In my last post, we looked at how Jesus confronted the attack of religion against His ministry. Today we’ll see another aspect of that battle.
Another time he went into the synagogue, and a man with a shriveled hand was there. Some of them were looking for a reason to accuse Jesus, so they watched him closely to see if he would heal him on the Sabbath.
I always read this account with amazement. I can’t fathom the thinking process of the Pharisees.
I understand that they were starting to be annoyed by Jesus’ ministry. I even understand how they were looking for a way to discredit Him. But to use healing as the vehicle, doesn’t make sense to me.
In my last post, I talked about the traditions that the Pharisees had to bring more detail to the definition of work. They had a lot of man-made rules concerning healing. It’s the work of a doctor to heal so no work of healing could be performed on the Sabbath.
For instance, it was illegal to drink wine on the Sabbath, if you had a toothache. That’s because if the alcohol in the wine deadened the pain in your tooth, it would be considered healing.
That’s all well and good for a doctor. But there’s a huge flaw in their argument when they apply it to the Messiah.
Jesus didn’t work to bring about a cure in the natural sense. He was able to flow in the power of the Holy Spirit. In Jesus’ ministry, it was God who healed the sick.
Jesus said to the man with the shriveled hand, “Stand up in front of everyone.”
Then Jesus asked them, “Which is lawful on the Sabbath: to do good or to do evil, to save life or to kill?” But they remained silent.
He looked around at them in anger and, deeply distressed at their stubborn hearts, said to the man, “Stretch out your hand.” He stretched it out, and his hand was completely restored. Then the Pharisees went out and began to plot with the Herodians how they might kill Jesus.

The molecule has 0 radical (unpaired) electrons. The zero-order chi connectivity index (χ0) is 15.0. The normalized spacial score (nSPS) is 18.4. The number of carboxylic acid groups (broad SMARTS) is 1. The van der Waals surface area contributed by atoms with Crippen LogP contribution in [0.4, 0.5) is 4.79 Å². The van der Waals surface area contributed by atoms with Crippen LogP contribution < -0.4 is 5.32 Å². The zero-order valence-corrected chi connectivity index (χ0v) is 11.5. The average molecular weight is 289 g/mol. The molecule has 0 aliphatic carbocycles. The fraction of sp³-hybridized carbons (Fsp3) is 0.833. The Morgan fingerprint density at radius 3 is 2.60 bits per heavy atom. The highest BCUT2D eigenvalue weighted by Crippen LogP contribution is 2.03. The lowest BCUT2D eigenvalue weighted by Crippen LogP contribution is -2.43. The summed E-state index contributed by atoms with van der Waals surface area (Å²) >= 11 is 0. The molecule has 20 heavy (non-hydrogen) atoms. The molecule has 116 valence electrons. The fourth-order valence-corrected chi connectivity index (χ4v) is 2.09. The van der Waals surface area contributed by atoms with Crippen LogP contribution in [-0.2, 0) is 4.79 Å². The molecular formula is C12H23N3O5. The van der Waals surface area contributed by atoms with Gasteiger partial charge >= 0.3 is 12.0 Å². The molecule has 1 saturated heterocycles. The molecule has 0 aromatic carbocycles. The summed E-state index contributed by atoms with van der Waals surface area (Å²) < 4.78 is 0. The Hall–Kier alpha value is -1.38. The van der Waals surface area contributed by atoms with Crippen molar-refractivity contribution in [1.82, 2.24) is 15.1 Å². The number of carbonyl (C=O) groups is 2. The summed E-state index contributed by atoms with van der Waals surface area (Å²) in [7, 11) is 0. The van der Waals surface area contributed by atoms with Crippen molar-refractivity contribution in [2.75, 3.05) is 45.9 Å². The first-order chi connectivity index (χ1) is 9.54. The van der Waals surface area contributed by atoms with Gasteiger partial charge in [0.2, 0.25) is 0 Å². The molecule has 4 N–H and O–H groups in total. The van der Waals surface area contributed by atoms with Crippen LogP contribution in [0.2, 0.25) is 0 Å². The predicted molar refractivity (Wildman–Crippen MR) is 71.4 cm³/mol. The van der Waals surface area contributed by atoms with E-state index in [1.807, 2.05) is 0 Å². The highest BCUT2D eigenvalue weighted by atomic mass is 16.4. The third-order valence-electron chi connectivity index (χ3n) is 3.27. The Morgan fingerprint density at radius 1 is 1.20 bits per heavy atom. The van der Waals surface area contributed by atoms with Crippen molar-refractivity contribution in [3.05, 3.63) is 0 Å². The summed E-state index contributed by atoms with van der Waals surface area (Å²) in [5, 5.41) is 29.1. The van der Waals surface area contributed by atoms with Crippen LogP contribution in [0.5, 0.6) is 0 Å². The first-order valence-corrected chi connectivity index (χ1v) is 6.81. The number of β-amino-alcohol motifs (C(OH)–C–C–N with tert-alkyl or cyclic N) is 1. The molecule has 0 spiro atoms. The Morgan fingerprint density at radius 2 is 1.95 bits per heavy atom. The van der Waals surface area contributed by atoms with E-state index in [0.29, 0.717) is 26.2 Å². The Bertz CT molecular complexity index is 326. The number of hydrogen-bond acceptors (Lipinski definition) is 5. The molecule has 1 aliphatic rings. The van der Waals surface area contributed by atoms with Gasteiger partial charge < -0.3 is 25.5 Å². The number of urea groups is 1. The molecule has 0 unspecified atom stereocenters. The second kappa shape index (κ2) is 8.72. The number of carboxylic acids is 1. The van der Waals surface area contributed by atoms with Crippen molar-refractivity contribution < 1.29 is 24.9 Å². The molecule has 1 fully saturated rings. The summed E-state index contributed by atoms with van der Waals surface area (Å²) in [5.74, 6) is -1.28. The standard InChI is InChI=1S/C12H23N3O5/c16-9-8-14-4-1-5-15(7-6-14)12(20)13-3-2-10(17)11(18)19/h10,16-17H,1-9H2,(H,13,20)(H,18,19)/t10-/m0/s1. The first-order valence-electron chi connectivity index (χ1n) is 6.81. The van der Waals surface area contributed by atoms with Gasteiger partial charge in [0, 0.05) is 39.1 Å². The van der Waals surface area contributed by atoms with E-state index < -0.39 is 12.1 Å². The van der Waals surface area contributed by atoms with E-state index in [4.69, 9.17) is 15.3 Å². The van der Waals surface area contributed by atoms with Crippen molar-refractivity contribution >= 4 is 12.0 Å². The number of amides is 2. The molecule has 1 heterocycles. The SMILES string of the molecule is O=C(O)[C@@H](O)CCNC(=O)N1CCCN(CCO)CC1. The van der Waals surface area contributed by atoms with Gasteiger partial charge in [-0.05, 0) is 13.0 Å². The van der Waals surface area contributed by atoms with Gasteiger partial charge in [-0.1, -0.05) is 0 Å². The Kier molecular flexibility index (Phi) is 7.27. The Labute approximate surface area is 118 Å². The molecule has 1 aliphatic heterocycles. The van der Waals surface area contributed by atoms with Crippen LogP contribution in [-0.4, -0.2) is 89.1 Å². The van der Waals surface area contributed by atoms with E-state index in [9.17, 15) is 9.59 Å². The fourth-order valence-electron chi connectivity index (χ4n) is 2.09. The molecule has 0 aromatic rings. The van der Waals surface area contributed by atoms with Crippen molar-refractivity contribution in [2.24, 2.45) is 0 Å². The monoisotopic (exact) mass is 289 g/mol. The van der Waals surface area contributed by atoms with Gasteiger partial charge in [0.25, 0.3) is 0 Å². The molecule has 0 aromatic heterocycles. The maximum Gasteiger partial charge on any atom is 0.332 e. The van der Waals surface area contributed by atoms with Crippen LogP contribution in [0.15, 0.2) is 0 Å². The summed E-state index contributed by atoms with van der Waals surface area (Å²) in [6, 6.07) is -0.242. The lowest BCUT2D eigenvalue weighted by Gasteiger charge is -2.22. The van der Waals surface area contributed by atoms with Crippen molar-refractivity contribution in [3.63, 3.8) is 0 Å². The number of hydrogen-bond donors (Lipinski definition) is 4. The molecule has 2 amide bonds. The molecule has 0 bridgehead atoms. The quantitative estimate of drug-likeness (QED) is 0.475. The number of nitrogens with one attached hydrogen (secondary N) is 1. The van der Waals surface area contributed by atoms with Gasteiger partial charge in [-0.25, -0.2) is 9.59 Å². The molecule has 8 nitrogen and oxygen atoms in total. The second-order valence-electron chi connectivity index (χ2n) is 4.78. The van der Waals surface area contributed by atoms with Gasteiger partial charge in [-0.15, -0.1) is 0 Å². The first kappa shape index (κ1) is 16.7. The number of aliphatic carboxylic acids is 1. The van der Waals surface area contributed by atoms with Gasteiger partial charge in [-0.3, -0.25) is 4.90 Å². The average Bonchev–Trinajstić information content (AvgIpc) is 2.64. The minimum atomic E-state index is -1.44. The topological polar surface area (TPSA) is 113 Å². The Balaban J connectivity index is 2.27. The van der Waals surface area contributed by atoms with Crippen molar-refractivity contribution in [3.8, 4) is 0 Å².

It’s obvious from the above details that the healing was supernatural. Jesus did absolutely no work to accomplish it.
That tells me that religion is blind to everything but its own ends. It claims that it’s trying to serve God. The actual truth is that religion is bent on proving its own superiority over anyone else.
They claim that by keeping the Sabbath pure from work, they’re following God’s will. God, on the other hand, healed this man; proving that He had no problem with healing on the Sabbath. Religion actually has the audacity to say that they’re more holy than God!
Unfortunately, this kind of thinking even creeps into the church. Paul describes it this way…
…having a form of godliness but denying its power. Have nothing to do with them.
2 Timothy 3:5
Religion couldn’t care less about the power of God in operation. It’s the form that’s more important. How you look and what others think about you. Powerlessness is okay, as long as people think that we have a more superior walk of “righteousness”.
Unfortunately, it’s merely a form of self-righteousness. It doesn’t impress God, and it doesn’t help those around us.
Our goal should be a spiritual walk. Spending time in the spirit, listening for the voice of the Father, then, obeying what we hear. That’s the example that Jesus leaves us with.
Question: Why do so many choose form over power?
© 2018 Nick Zaccardi